A new approach to therapy for a common cause of blindness

Research details

  • Type of funding: Clinical Fellowship
  • Grant Holder: Mr Tiarnan Keenan
  • Institute: University of Manchester
  • Region: North West
  • Start date: May 2010
  • End Date: May 2013
  • Priority:
  • Eye Category:

Overview

Age-related macular degeneration is one of the world’s most common causes of blindness in older people. At the moment, there aren’t any treatments that can give people their central vision back once it has gone.

The risk of getting AMD partly depends on which genes you have. About 1 in 3 people with European ancestors have inherited a version of the gene ‘complement factor H’ that makes AND more likely.

Complement factor H usually protects us from tissue damage by our own immune system. But the type linked to AMD can’t bind together with certain parts of the macula (the central part of the light-sensitive layer of the eye) well enough to do the job.

The aim of this project is to develop treatments that make it easier for complement factor H to bind to the macula. There are several ways it could be done so the team is comparing them. Ultimately they want to develop a treatment that prevents AMD from developing.

  • Scientific summary

    Complement Factor H – towards novel therapeutics for age-related macular degeneration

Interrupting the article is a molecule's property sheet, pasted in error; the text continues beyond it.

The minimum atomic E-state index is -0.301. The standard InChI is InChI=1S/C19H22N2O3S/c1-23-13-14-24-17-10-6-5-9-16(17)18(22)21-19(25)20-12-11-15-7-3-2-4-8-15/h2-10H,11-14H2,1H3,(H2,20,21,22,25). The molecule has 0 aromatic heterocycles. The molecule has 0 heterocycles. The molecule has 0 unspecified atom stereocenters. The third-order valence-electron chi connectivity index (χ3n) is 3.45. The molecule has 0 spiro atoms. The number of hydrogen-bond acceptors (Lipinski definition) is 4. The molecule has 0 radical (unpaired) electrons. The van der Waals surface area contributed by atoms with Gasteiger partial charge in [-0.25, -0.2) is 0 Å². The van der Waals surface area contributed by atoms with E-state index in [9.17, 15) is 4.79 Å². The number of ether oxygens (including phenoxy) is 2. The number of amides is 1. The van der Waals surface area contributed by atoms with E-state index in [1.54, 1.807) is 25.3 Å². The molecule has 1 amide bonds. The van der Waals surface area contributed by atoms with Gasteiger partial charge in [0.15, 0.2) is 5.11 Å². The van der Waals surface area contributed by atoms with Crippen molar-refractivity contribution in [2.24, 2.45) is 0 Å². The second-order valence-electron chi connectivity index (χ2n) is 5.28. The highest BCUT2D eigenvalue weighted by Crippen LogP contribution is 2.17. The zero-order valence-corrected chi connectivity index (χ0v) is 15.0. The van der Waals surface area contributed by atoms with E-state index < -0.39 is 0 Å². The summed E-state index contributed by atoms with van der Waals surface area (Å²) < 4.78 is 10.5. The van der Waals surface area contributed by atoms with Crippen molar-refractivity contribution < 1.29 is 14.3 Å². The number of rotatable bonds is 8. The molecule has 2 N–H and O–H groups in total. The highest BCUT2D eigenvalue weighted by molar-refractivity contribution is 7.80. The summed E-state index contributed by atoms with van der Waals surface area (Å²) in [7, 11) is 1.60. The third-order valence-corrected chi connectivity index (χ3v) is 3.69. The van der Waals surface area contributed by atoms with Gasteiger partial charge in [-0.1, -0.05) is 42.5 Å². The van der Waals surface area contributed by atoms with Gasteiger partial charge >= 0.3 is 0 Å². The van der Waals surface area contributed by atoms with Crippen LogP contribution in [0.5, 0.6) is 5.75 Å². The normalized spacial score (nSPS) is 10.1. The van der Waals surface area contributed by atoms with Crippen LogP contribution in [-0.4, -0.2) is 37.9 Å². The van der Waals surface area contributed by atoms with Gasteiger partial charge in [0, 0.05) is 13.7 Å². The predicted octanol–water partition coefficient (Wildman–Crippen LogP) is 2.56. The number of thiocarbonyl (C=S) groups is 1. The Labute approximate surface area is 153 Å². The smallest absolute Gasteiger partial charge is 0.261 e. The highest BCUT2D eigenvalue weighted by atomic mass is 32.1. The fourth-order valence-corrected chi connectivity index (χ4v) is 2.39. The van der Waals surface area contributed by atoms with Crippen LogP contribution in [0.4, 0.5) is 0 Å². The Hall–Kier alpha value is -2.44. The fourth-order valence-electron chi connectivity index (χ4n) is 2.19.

The common Y402H polymorphism in the complement factor H (CFH) gene is a major risk factor for age-related macular degeneration (AMD). CFH is a plasma protein that protects host tissues against complement-mediated damage by binding polyanions on tissue surfaces and locally inhibiting the alternative complement pathway. Recent research from the sponsoring laboratories has demonstrated that the two forms of CFH (402H and 402Y) exhibit significantly different binding specificities for sulphated glycosaminoglycans (GAGs), and that the 402H (disease-associated) variant binds significantly less well to sulphated GAGs in human Bruch’s membrane.

    The lower level of CFH bound to Bruch’s membrane in individuals carrying the 402H allele is likely to make a major contribution to the initiation and development of AMD, through local dysregulation of the complement pathway. Increased complement turnover at Bruch’s membrane would lead to chronic inflammation at the RPE/choroid interface, which is a major feature of the pathophysiology of AMD.

    The team hypothesise that enhancing the level of binding of the 402H form of CFH to Bruch’s membrane may be used as a preventative treatment for AMD. The initial aim of this project is to determine in vitro whether the binding of the 402H form of CFH to Bruch’s membrane proteoglycans can be enhanced by increasing GAG sulphation. Once achieved then in vivo experiments will be performed to determine whether the GAGs in Bruch’s membrane can be modified using a gene therapy approach, and whether this enhances the binding of the 402H form of CFH to Bruch’s membrane.

  • Research update

    The research team found a link between complement factor H and a substance called ‘heparan sulphate’ that’s found in the eye. They discovered that the amount of heparan sulphate in the eye goes down as we get older. This makes it harder for complement factor H to protect the eye from damage. It explains why some people are more at risk of AMD than others as they age. It also suggests heparan sulphate as a new target for future treatments.

  • Publications